Elizabeth Holmes accused of manipulating investors and patients, faces federal charges
She was captivating, well spoken, affiliated with Stanford University, and during the course of fifteen years, able to manipulate Silicon Valley investors out of billions of dollars. Meet Elizabeth Holmes, founder of Theranos, a now-defunct health technology company.
Holmes and former Theranos president Ramesh “Sunny” Balwani were indicted by the Northern District of California on federal criminal wire fraud and conspiracy charges on June 15, 2018.
Holmes has since stepped down from the company she started in 2003 at the age of 19.
Reforming blood testing at a fraction of the cost
Holmes called her invention “the IPod of healthcare.” It took a pinprick of blood from a patient and claimed to be able to conduct hundreds of medical tests. This proprietary technology, the Edison, eliminated the need for a large needle, and was a fraction of the price of traditional testing. Patients could simply test right at their local pharmacy. It would disrupt the 60 billion dollar lab test industry, and Holmes said, “it was the most important thing humanity has ever built.”
Investors bought in. Walgreens was hooked. The media swooned. Holmes appeared on the cover of Fortune magazine and was named one of Time’s 100 Most Influential People. At its height, Theranos was worth 10 billion dollars and Holmes became the youngest self-made female billionaire in the world.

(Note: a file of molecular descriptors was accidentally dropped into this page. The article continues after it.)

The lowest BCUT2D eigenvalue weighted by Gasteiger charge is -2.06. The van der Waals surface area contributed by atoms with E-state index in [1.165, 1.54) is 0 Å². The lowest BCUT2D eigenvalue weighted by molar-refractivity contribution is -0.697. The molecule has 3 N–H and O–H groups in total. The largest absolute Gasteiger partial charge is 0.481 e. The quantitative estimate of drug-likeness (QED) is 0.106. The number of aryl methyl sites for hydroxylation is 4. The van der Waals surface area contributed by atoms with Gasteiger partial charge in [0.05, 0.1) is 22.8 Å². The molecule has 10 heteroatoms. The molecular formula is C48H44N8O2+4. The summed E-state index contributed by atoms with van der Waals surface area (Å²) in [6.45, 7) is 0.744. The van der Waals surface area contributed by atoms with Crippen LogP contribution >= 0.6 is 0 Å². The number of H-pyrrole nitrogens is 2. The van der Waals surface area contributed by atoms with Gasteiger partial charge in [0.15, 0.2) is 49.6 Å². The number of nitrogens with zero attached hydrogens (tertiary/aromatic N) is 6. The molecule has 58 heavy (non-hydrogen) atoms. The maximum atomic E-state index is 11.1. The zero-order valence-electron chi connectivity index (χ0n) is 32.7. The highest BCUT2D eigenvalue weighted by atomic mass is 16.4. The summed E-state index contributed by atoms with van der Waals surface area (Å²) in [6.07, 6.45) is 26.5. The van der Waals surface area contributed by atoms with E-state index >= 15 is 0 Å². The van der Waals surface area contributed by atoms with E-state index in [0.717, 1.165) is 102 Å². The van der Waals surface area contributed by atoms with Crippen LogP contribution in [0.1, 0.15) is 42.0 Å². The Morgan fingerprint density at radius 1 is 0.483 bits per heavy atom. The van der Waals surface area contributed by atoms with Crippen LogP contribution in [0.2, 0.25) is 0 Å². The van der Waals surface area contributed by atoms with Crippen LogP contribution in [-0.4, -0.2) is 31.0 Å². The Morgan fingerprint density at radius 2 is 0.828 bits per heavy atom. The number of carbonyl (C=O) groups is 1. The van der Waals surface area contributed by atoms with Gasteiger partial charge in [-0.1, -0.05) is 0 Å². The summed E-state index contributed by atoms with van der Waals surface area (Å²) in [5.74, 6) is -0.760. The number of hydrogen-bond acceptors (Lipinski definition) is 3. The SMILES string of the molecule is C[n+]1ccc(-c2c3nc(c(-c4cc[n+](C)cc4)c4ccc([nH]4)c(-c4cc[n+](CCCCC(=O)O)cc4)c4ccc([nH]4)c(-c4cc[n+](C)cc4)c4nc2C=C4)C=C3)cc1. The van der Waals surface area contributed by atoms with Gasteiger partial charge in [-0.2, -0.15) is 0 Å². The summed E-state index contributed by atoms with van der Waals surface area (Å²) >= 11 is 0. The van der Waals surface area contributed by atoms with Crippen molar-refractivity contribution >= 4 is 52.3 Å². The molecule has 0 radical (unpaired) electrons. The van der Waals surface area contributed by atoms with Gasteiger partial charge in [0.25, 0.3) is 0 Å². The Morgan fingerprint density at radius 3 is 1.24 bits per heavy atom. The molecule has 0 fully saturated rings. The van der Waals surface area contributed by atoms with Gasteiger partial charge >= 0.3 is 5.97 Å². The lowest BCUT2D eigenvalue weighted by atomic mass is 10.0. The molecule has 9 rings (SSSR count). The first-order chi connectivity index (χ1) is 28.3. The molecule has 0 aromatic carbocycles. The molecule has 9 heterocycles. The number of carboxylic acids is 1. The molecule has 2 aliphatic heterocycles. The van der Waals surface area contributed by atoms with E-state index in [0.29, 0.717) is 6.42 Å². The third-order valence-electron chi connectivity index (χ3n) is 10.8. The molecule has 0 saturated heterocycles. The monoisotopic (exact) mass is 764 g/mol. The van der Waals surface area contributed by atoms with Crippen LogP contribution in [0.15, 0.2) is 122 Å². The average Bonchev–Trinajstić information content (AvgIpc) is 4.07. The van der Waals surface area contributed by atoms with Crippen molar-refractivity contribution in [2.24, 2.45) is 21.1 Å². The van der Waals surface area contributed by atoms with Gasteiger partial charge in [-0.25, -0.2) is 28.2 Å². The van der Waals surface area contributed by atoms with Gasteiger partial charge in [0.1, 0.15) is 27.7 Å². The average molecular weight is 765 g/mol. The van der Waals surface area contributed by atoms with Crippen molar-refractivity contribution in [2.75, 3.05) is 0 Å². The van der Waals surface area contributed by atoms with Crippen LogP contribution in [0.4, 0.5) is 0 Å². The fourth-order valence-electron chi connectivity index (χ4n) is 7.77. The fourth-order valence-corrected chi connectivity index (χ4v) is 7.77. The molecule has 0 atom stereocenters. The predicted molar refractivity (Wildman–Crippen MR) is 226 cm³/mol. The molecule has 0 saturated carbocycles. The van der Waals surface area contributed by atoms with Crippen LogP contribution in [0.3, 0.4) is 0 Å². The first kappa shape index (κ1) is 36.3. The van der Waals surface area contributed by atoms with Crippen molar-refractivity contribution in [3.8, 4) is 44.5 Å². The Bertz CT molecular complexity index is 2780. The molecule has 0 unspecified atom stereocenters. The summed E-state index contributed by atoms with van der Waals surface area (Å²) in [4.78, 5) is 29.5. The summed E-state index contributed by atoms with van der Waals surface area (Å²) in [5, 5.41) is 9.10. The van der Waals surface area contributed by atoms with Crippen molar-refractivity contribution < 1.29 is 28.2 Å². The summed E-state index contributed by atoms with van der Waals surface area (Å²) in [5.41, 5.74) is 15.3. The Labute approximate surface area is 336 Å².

Theranos raised nearly 900 million dollars from investors. High profile investors such as Education Secretary Betsy DeVos, Henry Kissinger, and Rupert Murdoch had no idea what was going on behind closed laboratory doors. Theranos claimed its technology was validated by the FDA and pharmaceutical companies. The company employed persons with reputable backgrounds from MIT, Harvard, and Apple.
Test results inaccurate
But sources say it was all a lie- to regulators, investors, and the public. Tests results were not accurate. More than one million patient results were later invalidated. USA Today reported that examiners from Medicare inspected Theranos’s lab in 2015 and found deficiencies in its test for the clotting of blood, which is critical information in dosing blood thinners. Wall Street Journal investigative reporter John Carreyrou broke a story questioning Theranos’s technology validity in 2015.
Legal ramifications – Federal Charges
The Securities and Exchange Commission charged Holmes, Balwani and Theranos with massive fraud in March of 2018. Holmes paid $500,000, returned her shares in the company, and relinquished control as part of the settlement. Balwani did not settle. In June of 2018, the federal indictment of Holmes and Balwani was brought forth by the US Attorney for the Northern District of California. Theranos closed operations on August 31, 2018.
The scope of the Theranos deception is unprecedented in US history. Following its legal ramifications is of interest to all US citizens.
Federal cases such as this one can be complex and far-reaching. If you find yourself needing advice for a federal case, consider Columbus-based defense attorney Joe Edwards who has over 25 years of experience as a trial attorney.